February 2021 – On 22 February 2021, the Czech Constitutional Court overturned a government-decreed general ban on retail sales and the provision of services in certain brick and mortar shops introduced in response to the COVID-19 pandemic. Governmental Decree No. 31/2021 Coll., adopted on 28 January 2021, implemented a general prohibition on all on-premise sales and services outside of 36 expressly specified categories of essential goods and services.
In response to a constitutional complaint submitted by more than two-thirds of Czech Senators, the Court assessed the measures from the perspective of a right to engage in business or to pursue other economic activities, a prohibition on discrimination, and the principles of the rule of law pursuant to the country's Charter of Fundamental Rights and Freedoms.
In its ruling, the Court re-affirmed the authority of the Czech government to restrict certain fundamental rights during a declared state of emergency. It also acknowledged the legitimate purpose and extraordinary nature of the anti-pandemic measures, coupled with pressure on the government to take decisive action – even with a lack of clear scientific findings to support the adoption of such measures.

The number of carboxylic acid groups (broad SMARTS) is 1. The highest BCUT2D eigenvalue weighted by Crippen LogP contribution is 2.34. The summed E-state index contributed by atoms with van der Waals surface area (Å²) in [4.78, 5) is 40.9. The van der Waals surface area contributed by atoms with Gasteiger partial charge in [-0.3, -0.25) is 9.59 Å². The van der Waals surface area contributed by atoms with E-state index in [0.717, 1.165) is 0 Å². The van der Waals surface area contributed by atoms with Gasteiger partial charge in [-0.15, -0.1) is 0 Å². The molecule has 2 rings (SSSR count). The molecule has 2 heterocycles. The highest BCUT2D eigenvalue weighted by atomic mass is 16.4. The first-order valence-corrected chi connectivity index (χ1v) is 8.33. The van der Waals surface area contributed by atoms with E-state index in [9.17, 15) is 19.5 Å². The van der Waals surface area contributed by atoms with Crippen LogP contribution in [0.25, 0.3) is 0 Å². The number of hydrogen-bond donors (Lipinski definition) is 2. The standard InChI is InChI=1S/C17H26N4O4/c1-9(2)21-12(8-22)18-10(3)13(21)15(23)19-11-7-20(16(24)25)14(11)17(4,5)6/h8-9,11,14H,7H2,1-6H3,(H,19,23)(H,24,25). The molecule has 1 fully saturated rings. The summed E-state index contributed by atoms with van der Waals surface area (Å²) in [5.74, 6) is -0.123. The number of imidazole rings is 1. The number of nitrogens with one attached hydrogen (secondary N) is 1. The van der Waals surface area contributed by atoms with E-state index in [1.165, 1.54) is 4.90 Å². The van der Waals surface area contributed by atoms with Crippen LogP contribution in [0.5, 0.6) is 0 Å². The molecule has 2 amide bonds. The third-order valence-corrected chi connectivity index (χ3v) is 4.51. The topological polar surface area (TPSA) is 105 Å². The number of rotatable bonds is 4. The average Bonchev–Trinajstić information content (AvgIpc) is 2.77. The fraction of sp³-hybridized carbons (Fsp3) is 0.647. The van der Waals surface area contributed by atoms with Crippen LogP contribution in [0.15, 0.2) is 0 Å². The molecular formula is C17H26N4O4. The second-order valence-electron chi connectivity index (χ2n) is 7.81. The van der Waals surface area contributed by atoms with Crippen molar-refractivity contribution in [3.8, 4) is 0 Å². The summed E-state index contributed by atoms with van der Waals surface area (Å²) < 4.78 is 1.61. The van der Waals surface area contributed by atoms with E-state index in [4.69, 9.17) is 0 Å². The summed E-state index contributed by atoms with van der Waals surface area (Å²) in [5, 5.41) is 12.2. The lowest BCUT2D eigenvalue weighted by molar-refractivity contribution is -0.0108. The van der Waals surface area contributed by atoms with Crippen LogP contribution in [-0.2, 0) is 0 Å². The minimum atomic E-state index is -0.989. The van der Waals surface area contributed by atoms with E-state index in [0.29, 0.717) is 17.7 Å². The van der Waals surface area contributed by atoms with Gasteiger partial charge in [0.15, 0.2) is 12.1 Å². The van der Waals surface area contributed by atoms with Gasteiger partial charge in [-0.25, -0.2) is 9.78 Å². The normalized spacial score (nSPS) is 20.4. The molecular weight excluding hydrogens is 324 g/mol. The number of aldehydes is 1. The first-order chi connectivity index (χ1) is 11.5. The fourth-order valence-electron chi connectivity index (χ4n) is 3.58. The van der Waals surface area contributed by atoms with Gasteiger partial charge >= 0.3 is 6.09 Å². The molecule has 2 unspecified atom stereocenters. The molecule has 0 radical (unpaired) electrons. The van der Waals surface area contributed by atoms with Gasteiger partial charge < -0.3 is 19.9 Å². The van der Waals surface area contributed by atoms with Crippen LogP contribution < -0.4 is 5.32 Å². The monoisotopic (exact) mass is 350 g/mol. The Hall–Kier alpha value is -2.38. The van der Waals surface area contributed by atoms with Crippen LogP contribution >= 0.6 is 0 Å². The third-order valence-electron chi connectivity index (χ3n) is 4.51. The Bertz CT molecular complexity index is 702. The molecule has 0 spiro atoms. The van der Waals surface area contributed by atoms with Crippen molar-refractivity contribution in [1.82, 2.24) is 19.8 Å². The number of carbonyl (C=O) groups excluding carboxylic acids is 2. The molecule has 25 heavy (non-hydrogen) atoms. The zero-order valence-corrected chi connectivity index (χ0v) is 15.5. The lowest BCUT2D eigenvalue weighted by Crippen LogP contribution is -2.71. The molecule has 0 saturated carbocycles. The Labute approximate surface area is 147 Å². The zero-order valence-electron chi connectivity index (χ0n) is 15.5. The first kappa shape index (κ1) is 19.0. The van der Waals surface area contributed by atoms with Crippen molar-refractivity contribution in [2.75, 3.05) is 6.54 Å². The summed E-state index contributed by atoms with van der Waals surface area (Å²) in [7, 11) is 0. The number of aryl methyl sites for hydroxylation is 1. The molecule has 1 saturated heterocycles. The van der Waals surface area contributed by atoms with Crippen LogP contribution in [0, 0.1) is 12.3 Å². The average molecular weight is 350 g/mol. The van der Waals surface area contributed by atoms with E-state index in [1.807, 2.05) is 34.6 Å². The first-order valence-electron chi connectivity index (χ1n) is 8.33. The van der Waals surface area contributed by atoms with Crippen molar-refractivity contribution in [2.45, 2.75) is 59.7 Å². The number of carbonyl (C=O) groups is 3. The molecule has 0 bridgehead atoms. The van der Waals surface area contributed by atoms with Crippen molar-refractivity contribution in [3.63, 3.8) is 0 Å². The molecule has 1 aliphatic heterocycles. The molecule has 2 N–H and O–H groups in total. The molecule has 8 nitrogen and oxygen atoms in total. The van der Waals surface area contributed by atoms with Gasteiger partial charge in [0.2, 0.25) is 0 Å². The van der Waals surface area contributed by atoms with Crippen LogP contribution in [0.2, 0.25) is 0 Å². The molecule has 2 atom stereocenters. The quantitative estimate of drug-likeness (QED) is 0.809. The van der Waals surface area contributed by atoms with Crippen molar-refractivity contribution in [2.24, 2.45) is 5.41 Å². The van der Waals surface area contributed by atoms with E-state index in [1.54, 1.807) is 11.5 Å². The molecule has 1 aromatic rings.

Nonetheless, even crisis measures must be based on objective and reasonable rationale, said the Court. Accordingly, the government failed to provide a convincing justification for the necessity and suitability of such highly disruptive blanket measures. The Court also cast doubt on the constitutionality of a blanket restriction of fundamental rights which only offers limited exceptions.
Finally, the Court also condemned as arbitrary the government's selection of what it deemed to be essential goods and services. As the crisis measures lacked a clear explanation as to why certain goods and services (for example flowers or arms and ammunition) were considered essential – and therefore not subject to restriction – the government's emergency measures were found to be at odds with non-discrimination principles.
The judgment does not in fact abolish the relevant restrictions, as the decree under which they were announced expired on 14 February 2021. However, the ruling has nonetheless created a crucial framework for the legality of future restrictions on trade and services. It also opens the door for claims against the Czech state by those impacted by the overturned government decree.
Originally Published by Kinstellar, February 2021
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